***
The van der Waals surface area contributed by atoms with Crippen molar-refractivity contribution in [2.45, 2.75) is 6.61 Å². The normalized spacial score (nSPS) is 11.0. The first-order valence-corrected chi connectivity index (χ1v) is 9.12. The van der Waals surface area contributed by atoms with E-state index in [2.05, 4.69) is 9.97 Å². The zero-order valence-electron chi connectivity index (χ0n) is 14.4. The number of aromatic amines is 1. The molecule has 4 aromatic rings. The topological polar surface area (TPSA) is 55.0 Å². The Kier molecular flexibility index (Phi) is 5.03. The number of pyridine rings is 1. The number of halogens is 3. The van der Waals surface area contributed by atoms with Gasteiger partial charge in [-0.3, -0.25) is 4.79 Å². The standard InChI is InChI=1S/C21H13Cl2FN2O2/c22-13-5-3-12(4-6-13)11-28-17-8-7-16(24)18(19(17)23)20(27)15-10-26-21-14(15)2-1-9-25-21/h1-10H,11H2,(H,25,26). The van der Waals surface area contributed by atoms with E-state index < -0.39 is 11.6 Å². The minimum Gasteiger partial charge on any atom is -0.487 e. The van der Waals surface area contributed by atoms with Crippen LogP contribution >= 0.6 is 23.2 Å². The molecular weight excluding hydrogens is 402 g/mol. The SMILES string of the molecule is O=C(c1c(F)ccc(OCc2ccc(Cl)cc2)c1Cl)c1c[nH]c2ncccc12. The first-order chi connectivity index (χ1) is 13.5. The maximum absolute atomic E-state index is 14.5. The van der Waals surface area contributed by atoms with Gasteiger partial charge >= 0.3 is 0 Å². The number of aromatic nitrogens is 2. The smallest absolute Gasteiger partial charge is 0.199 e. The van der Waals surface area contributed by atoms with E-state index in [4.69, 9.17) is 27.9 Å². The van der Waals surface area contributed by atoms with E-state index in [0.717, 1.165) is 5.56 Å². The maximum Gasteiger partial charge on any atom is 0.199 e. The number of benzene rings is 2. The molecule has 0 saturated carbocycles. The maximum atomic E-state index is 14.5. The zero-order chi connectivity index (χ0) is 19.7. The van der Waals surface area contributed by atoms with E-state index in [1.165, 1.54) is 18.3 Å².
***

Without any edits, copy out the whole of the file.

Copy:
The van der Waals surface area contributed by atoms with Crippen molar-refractivity contribution in [2.45, 2.75) is 6.61 Å². The normalized spacial score (nSPS) is 11.0. The first-order valence-corrected chi connectivity index (χ1v) is 9.12. The van der Waals surface area contributed by atoms with E-state index in [2.05, 4.69) is 9.97 Å². The zero-order valence-electron chi connectivity index (χ0n) is 14.4. The number of aromatic amines is 1. The molecule has 4 aromatic rings. The topological polar surface area (TPSA) is 55.0 Å². The Kier molecular flexibility index (Phi) is 5.03. The number of pyridine rings is 1. The number of halogens is 3. The van der Waals surface area contributed by atoms with Gasteiger partial charge in [-0.3, -0.25) is 4.79 Å². The standard InChI is InChI=1S/C21H13Cl2FN2O2/c22-13-5-3-12(4-6-13)11-28-17-8-7-16(24)18(19(17)23)20(27)15-10-26-21-14(15)2-1-9-25-21/h1-10H,11H2,(H,25,26). The van der Waals surface area contributed by atoms with E-state index < -0.39 is 11.6 Å². The minimum Gasteiger partial charge on any atom is -0.487 e. The van der Waals surface area contributed by atoms with Crippen LogP contribution >= 0.6 is 23.2 Å². The molecular weight excluding hydrogens is 402 g/mol. The SMILES string of the molecule is O=C(c1c(F)ccc(OCc2ccc(Cl)cc2)c1Cl)c1c[nH]c2ncccc12. The first-order chi connectivity index (χ1) is 13.5. The maximum absolute atomic E-state index is 14.5. The van der Waals surface area contributed by atoms with Gasteiger partial charge >= 0.3 is 0 Å². The number of aromatic nitrogens is 2. The smallest absolute Gasteiger partial charge is 0.199 e. The van der Waals surface area contributed by atoms with E-state index in [4.69, 9.17) is 27.9 Å². The van der Waals surface area contributed by atoms with E-state index in [0.717, 1.165) is 5.56 Å². The maximum Gasteiger partial charge on any atom is 0.199 e. The number of benzene rings is 2. The molecule has 0 saturated carbocycles. The maximum atomic E-state index is 14.5. The zero-order chi connectivity index (χ0) is 19.7. The van der Waals surface area contributed by atoms with E-state index in [1.165, 1.54) is 18.3 Å².